1. the characteristic attitude of mind or way of thinking of a person or group.
synonyms: way of thinking, mindset, frame of mind, psychology, mental attitude, outlook, disposition
2. the capacity for intelligent thought.
synonyms: intellect, intellectual capabilities, intelligence, IQ, rationality
Over 30 years ago, when I left a failing white-Collar industry in a failing economy in Texas, I did what many in my predicament did. I entered the contract security industry at near minimum wage. What I did that many others did not, was to survive in the industry long enough to out-earn annually what I was earning in my previous profession.
Looking back on my career and reflecting on what allowed me to succeed, I had to also identify my failures or shortcomings, (and there were many).
The realization I faced first was that I was in an industry wrought with misfits and those just passing through on their way to bigger, better, and greater dreams. I had to face that I was one of them.
Years later, when I began teaching and consulting in the security industry, I began saying to my students, (based on just about everyone I met in this industry); “The main reason you are a Security Officer today, is because the plan you had yesterday, failed”.
The reality is that nobody has ever stared up at the big screen and wished to be a “Security Guard” (or if you are properly educated, “Security Officer”) because Hollywood does not make movies about the hero Security Officer that saves the world. They make “Paul Blart the mall cop”, “Mannequin”, “Armed and Dangerous”, “Observe and Report” and other comedies, while in crime dramas and action adventures, the Security Officer is either the real criminal or the cause of whatever bad thing happens, or at least the unwitting and untrained buffoon who gets killed while asleep at his desk. “Mentality”
If you ask a person the question, “So what do you do?”, and don’t know they are in the security industry, they will most likely answer, “I’m in security”, or outright lie altogether and make something up. Fewer young people will admit that they are a “Security Officer”.
At the same time, there are those that deal with some hidden (or obvious) inadequacy that are all too willing to announce to anyone and everyone within earshot that they are “a Bodyguard”. And while I do not personally like the label, I do understand that certain cultures internationally rightly identify it as a professional label for professionals. My experience in the U.S. has been more the opposite.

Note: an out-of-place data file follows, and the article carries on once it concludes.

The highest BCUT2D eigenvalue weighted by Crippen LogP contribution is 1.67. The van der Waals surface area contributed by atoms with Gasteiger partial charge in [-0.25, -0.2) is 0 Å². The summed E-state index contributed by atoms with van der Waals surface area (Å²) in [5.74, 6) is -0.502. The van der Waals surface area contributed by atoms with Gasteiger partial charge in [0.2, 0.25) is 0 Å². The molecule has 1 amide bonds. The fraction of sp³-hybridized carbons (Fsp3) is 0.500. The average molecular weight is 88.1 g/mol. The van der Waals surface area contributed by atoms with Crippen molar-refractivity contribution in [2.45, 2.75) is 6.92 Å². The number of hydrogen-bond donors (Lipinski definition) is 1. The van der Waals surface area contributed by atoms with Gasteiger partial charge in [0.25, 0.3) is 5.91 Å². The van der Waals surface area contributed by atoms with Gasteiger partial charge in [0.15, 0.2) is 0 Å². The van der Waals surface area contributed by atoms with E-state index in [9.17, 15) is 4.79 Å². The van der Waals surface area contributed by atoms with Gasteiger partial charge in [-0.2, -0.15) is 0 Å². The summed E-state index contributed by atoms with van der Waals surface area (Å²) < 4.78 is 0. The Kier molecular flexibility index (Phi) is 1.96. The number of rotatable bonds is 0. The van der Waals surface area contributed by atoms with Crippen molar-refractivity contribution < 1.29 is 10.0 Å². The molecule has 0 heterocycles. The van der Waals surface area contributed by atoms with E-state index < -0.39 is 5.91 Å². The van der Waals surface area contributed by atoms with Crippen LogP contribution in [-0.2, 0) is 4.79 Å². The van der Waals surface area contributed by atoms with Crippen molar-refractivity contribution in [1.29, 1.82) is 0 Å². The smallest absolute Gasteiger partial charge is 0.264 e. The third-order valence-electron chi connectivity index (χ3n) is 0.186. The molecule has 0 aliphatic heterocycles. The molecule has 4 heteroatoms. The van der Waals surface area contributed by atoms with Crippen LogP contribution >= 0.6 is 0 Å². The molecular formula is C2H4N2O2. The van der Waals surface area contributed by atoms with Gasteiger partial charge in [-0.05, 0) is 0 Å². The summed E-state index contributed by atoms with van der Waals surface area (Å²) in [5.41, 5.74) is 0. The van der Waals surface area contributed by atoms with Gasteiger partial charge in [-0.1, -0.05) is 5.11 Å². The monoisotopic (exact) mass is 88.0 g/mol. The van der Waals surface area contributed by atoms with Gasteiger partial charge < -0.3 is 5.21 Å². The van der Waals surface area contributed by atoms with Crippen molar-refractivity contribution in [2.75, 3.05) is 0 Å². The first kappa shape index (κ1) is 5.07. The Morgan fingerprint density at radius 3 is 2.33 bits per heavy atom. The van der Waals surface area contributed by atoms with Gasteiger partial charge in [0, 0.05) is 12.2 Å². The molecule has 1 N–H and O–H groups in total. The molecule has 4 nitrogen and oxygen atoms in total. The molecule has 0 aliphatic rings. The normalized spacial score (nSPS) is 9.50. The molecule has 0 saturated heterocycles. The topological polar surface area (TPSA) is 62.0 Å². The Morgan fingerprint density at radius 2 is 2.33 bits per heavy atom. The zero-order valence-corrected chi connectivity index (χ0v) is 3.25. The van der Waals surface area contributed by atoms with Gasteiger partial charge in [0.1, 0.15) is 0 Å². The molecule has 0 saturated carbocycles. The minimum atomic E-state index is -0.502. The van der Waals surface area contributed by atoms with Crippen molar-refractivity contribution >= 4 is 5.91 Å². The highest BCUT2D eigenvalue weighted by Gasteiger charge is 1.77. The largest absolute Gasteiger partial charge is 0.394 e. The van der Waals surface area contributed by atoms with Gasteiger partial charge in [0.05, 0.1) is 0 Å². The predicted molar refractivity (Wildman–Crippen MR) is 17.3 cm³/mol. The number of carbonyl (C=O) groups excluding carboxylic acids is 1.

In the security industry, many of us are guilty of creating the “mentality” of the “pretender” as a Security Officer. How are we guilty? We undervalue our employees in search of a competitive contract. The Security Officer in-turn must self-aggrandize their importance to make up for the insignificance of their salary and/or position. Many will even brag that they own the company or in a whisper that they were just working “undercover” as a “Guard” and they were really Private Investigators. “Mentality”
Put a person in a second-hand uniform and pay them less than a custodian, dishwasher, waste disposal person or other unskilled worker and you will have a person who will either leave for one of those positions or stay and glamorize the position they are in and their importance in it.
In my time in this industry, I have met security officers who were ex-Policemen, ex-Soldiers, and ex-fast food servers, and many were working extra jobs or were retirees supplementing their incomes, and a lot of college kids. What did most have in common? They were pretending to be some form of previous overachiever. They all bragged about what they used to do and how great they were doing it, and almost none were in even supervisory roles in their new position. “Mentality”
We take a person who can’t hold a job somewhere else and train them for a week to carry a handgun. We ignore the purple hair, giant lip ring and extra long fingernails and ask this person to walk 60 flights of stairs to check the stairwell in a high-rise office tower. We are then shocked when the management replaces our company, or the officer quits or gets injured because being 65 lbs. overweight, they can’t climb stairs. The overtime we saved by hiring the first warm body that walked through the door just cost us a contract and more importantly, our industry takes another hit to the gut. “Mentality”
When we entertain the subject of “personal protection” or “Bodyguards” we suffer the same “mentality”. Where is it written that all “Bodyguards” must have thick necks, broad shoulders, and goatees? And although the tattoos and plastic sunglasses are cool, I still have not seen evidence that this earns them more money or better protects the client.